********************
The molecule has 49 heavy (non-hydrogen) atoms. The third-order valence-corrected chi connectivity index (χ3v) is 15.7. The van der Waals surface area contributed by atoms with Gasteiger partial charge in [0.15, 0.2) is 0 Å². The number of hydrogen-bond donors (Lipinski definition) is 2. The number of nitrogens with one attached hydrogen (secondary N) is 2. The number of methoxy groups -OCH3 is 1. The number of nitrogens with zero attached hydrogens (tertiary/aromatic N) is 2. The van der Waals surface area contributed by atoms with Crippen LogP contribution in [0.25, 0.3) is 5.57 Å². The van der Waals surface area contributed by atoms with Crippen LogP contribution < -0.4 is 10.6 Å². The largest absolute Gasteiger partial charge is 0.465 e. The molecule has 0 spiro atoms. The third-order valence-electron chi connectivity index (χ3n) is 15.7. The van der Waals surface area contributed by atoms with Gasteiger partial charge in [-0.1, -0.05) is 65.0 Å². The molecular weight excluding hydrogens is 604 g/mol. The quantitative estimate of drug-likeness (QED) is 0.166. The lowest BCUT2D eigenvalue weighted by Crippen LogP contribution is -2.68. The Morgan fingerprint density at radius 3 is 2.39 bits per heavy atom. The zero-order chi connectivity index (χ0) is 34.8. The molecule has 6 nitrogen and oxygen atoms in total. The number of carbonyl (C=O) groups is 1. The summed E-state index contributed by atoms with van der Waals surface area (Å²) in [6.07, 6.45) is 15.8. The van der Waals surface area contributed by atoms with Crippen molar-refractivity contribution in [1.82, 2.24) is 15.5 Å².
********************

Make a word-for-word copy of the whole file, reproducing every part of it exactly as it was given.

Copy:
The molecule has 49 heavy (non-hydrogen) atoms. The third-order valence-corrected chi connectivity index (χ3v) is 15.7. The van der Waals surface area contributed by atoms with Gasteiger partial charge in [0.15, 0.2) is 0 Å². The number of hydrogen-bond donors (Lipinski definition) is 2. The number of nitrogens with one attached hydrogen (secondary N) is 2. The number of methoxy groups -OCH3 is 1. The number of nitrogens with zero attached hydrogens (tertiary/aromatic N) is 2. The van der Waals surface area contributed by atoms with Crippen LogP contribution in [0.25, 0.3) is 5.57 Å². The van der Waals surface area contributed by atoms with Crippen LogP contribution < -0.4 is 10.6 Å². The largest absolute Gasteiger partial charge is 0.465 e. The molecule has 0 spiro atoms. The third-order valence-electron chi connectivity index (χ3n) is 15.7. The van der Waals surface area contributed by atoms with Gasteiger partial charge in [-0.1, -0.05) is 65.0 Å². The molecular weight excluding hydrogens is 604 g/mol. The quantitative estimate of drug-likeness (QED) is 0.166. The lowest BCUT2D eigenvalue weighted by Crippen LogP contribution is -2.68. The Morgan fingerprint density at radius 3 is 2.39 bits per heavy atom. The zero-order chi connectivity index (χ0) is 34.8. The molecule has 6 nitrogen and oxygen atoms in total. The number of carbonyl (C=O) groups is 1. The summed E-state index contributed by atoms with van der Waals surface area (Å²) in [6.07, 6.45) is 15.8. The van der Waals surface area contributed by atoms with Crippen molar-refractivity contribution in [1.82, 2.24) is 15.5 Å².